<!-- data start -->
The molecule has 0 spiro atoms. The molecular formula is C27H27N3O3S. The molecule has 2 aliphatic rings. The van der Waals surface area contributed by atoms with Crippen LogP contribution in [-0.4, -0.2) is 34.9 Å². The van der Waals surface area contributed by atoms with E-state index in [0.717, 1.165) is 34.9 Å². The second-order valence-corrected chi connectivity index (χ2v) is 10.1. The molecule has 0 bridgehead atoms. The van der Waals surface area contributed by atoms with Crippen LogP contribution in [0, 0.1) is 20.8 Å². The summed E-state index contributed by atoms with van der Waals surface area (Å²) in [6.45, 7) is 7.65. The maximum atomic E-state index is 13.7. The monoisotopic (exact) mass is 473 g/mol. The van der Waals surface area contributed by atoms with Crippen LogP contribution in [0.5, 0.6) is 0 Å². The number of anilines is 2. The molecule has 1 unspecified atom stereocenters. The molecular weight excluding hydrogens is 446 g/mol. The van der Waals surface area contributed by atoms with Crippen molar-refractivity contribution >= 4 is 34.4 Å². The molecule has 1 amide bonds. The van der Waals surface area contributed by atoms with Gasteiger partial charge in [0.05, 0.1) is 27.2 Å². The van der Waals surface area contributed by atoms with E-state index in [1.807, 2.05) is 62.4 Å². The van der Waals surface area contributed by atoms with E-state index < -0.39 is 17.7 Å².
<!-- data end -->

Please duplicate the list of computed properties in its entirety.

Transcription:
The molecule has 0 spiro atoms. The molecular formula is C27H27N3O3S. The molecule has 2 aliphatic rings. The van der Waals surface area contributed by atoms with Crippen LogP contribution in [-0.4, -0.2) is 34.9 Å². The van der Waals surface area contributed by atoms with E-state index in [0.717, 1.165) is 34.9 Å². The second-order valence-corrected chi connectivity index (χ2v) is 10.1. The molecule has 0 bridgehead atoms. The van der Waals surface area contributed by atoms with Crippen LogP contribution in [0, 0.1) is 20.8 Å². The summed E-state index contributed by atoms with van der Waals surface area (Å²) in [6.45, 7) is 7.65. The maximum atomic E-state index is 13.7. The monoisotopic (exact) mass is 473 g/mol. The van der Waals surface area contributed by atoms with Crippen LogP contribution in [0.5, 0.6) is 0 Å². The number of anilines is 2. The molecule has 1 unspecified atom stereocenters. The molecular weight excluding hydrogens is 446 g/mol. The van der Waals surface area contributed by atoms with Crippen molar-refractivity contribution >= 4 is 34.4 Å². The molecule has 1 amide bonds. The van der Waals surface area contributed by atoms with Gasteiger partial charge in [0.05, 0.1) is 27.2 Å². The van der Waals surface area contributed by atoms with E-state index in [1.807, 2.05) is 62.4 Å². The van der Waals surface area contributed by atoms with E-state index < -0.39 is 17.7 Å².